AU researchers launch open educational resource to combat misinformation
Animated video, co-created by AU researchers and Alberta youth, is an open educational resource that can support confidence in making complex health decisions
A new open educational resource (OER) intended to increase vaccine confidence and help youth understand how to make difficult decisions is now available for anyone to use.
When the global COVID-19 pandemic came to public attention in March 2020, what followed was a flood of misinformation, disinformation, and skepticism around the science of vaccination. This prompted a call from the Natural Sciences and Engineering Research Council of Canada (NSERC) for resources and events to encourage Canada’s confidence in vaccination.
In response to this challenge, an interdisciplinary group of AU researchers came together with a group of Alberta youth. They created an OER that speaks directly to youth confidence in making health decisions and understanding what may be misinformation, disinformation, and malinformation.
“We work to create collaborative, interdisciplinary resources addressing real-world problems. We thought OERs are a really good way to do this, and vaccine confidence is one of those real-world problems,” said Dr. Stella George, an assistant professor of computing and information systems in the Faculty of Science and Technology.
An OER is intended to be freely used and distributed by learners and educators. Many, like the OER George and her colleagues launched, are released under Creative Commons licenses.
“We wanted to address the complexities facing all youth in terms of making health decisions—not just about vaccination, but places where the information that’s out there may sound credible, but isn’t necessarily credible.”– Dr. Stella George
By youth, for youth
George said it was clear early on that to create something relevant to youth, they would need to involve youth in the process right from the start.
She and Dr. Connie Blomgren, an associate professor of education in the Faculty of Humanities and Social Sciences, reached out to Dr. Karen Cook, an associate professor in the Faculty of Health Disciplines. Cook’s nursing background and experience working with youth in health-care research were important in addressing the specific topic of vaccine confidence.
The researchers enlisted the support of Pulp Studios in Edmonton to create an animation. They worked with youth from Vista Virtual School in Calgary and the Sinkunia Community Development Organization in Edmonton, which works with new African immigrations, specifically looking at supporting youth. They collaboratively planned and executed the work in a way that would resonate with youth struggling with questions about making difficult health decisions, such as vaccination.
“We wanted to address the complexities facing all youth in terms of making health decisions—not just about vaccination, but places where the information that’s out there may sound credible, but isn’t necessarily credible,” George said. “So there’s a digital literacy component involved in that, too.”
An open educational resource
The end result of this collaboration is an 8-minute animated video, Vaccine Confidence, which follows the protagonist Kori as they navigate complicated decisions around vaccination.
The video, voiced in part by youth co-creators, shares important information about how to sort the misinformation, disinformation, and malinformation from good, reliable information—including providing several easy-to-understand steps anyone can take to help make well-informed decisions.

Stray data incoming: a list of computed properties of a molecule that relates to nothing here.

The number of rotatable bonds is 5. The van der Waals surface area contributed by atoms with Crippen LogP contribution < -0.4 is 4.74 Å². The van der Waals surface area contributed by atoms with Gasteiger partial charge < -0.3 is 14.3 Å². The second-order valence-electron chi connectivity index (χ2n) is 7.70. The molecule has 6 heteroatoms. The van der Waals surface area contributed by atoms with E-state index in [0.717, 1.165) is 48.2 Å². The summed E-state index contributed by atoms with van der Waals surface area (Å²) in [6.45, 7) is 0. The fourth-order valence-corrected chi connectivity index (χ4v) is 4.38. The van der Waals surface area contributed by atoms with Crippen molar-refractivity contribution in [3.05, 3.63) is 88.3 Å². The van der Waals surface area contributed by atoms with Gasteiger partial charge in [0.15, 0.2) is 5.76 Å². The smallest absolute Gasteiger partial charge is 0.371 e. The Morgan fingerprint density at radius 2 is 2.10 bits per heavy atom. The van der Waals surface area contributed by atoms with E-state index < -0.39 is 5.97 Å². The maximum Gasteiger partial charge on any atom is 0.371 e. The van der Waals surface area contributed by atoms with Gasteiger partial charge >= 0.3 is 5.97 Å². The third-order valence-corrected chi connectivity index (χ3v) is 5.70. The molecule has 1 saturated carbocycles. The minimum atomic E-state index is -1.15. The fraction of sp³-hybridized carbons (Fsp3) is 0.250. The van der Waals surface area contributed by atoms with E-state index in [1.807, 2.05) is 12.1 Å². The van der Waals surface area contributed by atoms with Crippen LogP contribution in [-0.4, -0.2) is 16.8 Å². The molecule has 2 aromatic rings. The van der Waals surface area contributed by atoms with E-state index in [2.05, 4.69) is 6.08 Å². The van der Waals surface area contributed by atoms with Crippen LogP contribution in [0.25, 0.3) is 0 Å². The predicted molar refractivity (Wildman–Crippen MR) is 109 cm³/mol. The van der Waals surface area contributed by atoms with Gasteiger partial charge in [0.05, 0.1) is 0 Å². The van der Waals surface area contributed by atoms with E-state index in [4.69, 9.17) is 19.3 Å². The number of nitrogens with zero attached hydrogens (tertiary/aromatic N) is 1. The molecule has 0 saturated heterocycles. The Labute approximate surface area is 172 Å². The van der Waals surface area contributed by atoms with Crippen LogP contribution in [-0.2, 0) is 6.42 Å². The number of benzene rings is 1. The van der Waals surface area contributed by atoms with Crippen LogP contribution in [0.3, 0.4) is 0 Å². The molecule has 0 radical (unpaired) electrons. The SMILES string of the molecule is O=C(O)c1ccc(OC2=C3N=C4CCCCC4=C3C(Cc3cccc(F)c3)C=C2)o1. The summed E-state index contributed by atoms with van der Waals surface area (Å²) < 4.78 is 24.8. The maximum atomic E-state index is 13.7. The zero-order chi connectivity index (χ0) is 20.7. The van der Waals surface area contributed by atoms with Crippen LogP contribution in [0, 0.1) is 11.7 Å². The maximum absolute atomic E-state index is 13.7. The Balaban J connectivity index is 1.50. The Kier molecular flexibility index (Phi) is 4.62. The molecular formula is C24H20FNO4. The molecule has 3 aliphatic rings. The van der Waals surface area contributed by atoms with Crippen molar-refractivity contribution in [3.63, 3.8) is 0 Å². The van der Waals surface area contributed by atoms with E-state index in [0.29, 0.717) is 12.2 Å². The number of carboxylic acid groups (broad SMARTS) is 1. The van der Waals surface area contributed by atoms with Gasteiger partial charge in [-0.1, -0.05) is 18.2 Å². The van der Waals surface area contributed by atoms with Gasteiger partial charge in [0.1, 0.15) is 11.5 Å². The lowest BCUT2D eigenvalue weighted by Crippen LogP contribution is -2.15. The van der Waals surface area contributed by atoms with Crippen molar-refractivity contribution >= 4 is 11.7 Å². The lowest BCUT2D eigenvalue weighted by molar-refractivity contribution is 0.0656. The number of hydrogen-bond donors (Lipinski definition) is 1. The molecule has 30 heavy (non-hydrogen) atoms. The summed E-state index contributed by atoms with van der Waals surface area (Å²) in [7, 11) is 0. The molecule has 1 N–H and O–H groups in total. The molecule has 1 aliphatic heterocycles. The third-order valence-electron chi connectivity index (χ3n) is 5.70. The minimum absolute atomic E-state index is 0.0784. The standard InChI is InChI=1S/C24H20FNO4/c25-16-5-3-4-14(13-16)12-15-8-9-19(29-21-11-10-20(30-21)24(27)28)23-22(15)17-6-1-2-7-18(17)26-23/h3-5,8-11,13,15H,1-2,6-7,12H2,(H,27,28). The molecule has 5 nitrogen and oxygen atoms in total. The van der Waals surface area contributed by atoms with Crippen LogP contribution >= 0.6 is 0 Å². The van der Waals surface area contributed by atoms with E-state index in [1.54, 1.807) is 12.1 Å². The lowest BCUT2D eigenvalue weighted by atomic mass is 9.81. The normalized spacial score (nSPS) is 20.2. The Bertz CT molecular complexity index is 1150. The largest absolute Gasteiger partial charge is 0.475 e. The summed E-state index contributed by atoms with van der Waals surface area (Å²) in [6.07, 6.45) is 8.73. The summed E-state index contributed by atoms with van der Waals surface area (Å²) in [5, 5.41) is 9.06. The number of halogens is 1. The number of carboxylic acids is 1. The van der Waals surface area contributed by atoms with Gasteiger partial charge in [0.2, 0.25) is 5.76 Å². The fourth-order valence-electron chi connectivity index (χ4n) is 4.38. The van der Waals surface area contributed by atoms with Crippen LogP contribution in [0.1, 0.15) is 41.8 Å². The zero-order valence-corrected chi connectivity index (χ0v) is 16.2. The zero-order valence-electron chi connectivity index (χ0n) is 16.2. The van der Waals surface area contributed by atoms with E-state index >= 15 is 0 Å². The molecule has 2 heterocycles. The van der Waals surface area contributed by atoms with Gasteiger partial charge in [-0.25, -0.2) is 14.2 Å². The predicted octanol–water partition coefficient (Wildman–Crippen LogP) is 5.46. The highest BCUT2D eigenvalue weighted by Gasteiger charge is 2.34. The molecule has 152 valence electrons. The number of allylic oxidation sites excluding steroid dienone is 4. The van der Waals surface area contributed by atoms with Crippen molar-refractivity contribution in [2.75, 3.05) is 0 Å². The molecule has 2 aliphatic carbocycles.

“The storyline, how the characters play out within that story, and what the characters are like, was all conceived by our youth co-creators,” George said. “Connie, Karen, and I put structure around it.”
But it wasn’t always a straightforward process, with so many co-creators at the table bringing their own different perspectives: youth, researchers, and animators.
“You have to go with what you have, the input from youth and their perspectives,” Blomgren said. “There was so much ongoing collaboration, not just 1 and done. It was a constant reiterative process, and there was a lot of learning form all of us about what it means to work alongside 1 another.”
At a June 7 virtual launch event for the video, Vista Virtual School associate principal Frank McCallum said that while many students were initially cautious about getting involved, that changed as the project evolved and students began to understand the goals and outcomes.
“There was a certain momentum that developed over time; it was kind of like a rock rolling down a hill,” he said. “What we see here is a polished version of what we have talked about through so many planning sessions.”
“We want to try to continue to build it out a little bit now, provided we get the funding to do that.”– Dr. Connie Blomgren
Sharing the message about vaccine confidence
With the OER now released, the researchers are looking for opportunities to present the video to groups and build awareness of the benefits of this type of OER, including a planned presentation in October 2023 at the Open Education Global Conference in Edmonton.
They will also look at other funding opportunities that could support the creation of some written resources, other interactive activities on the topic of vaccine confidence, and further study from a pedagogical perspective on how to do this kind of collaborative work efficiently and effectively.
“We want to try to continue to build it out a little bit now, provided we get the funding to do that,” Blomgren said.